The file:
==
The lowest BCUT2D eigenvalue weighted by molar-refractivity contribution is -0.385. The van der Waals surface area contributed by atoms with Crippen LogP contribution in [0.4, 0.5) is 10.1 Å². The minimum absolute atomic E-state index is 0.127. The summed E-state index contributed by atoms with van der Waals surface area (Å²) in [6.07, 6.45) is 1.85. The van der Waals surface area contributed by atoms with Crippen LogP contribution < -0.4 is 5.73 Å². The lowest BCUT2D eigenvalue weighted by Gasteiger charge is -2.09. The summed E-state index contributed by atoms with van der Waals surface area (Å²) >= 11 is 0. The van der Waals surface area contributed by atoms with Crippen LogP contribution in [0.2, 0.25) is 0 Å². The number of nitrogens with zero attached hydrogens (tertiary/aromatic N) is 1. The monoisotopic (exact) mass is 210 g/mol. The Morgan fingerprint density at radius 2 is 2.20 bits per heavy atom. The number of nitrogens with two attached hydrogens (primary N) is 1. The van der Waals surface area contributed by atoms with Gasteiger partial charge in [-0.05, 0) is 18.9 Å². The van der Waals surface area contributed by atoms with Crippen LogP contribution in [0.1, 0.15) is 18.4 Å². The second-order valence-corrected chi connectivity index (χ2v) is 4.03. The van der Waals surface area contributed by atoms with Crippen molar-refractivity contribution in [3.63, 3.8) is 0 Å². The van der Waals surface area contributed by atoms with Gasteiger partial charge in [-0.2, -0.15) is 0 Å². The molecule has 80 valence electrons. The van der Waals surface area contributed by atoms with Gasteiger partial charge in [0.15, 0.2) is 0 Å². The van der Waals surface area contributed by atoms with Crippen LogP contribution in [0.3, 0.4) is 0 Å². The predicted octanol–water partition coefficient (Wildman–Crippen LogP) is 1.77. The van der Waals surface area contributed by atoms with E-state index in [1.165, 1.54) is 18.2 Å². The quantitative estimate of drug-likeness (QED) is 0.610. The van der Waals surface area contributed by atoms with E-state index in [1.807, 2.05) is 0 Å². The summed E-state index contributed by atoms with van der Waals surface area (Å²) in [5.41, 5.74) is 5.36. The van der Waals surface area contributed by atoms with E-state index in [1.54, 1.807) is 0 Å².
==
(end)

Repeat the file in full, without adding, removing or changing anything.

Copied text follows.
The lowest BCUT2D eigenvalue weighted by molar-refractivity contribution is -0.385. The van der Waals surface area contributed by atoms with Crippen LogP contribution in [0.4, 0.5) is 10.1 Å². The minimum absolute atomic E-state index is 0.127. The summed E-state index contributed by atoms with van der Waals surface area (Å²) in [6.07, 6.45) is 1.85. The van der Waals surface area contributed by atoms with Crippen LogP contribution < -0.4 is 5.73 Å². The lowest BCUT2D eigenvalue weighted by Gasteiger charge is -2.09. The summed E-state index contributed by atoms with van der Waals surface area (Å²) >= 11 is 0. The van der Waals surface area contributed by atoms with Crippen LogP contribution in [0.2, 0.25) is 0 Å². The number of nitrogens with zero attached hydrogens (tertiary/aromatic N) is 1. The monoisotopic (exact) mass is 210 g/mol. The Morgan fingerprint density at radius 2 is 2.20 bits per heavy atom. The number of nitrogens with two attached hydrogens (primary N) is 1. The van der Waals surface area contributed by atoms with Gasteiger partial charge in [-0.05, 0) is 18.9 Å². The van der Waals surface area contributed by atoms with Crippen LogP contribution in [0.1, 0.15) is 18.4 Å². The second-order valence-corrected chi connectivity index (χ2v) is 4.03. The van der Waals surface area contributed by atoms with Crippen molar-refractivity contribution in [3.63, 3.8) is 0 Å². The van der Waals surface area contributed by atoms with Gasteiger partial charge in [-0.2, -0.15) is 0 Å². The molecule has 80 valence electrons. The van der Waals surface area contributed by atoms with Gasteiger partial charge in [0.15, 0.2) is 0 Å². The van der Waals surface area contributed by atoms with Crippen LogP contribution in [0.3, 0.4) is 0 Å². The predicted octanol–water partition coefficient (Wildman–Crippen LogP) is 1.77. The van der Waals surface area contributed by atoms with E-state index in [1.165, 1.54) is 18.2 Å². The quantitative estimate of drug-likeness (QED) is 0.610. The van der Waals surface area contributed by atoms with E-state index in [1.807, 2.05) is 0 Å². The summed E-state index contributed by atoms with van der Waals surface area (Å²) in [5.41, 5.74) is 5.36. The van der Waals surface area contributed by atoms with E-state index in [1.54, 1.807) is 0 Å².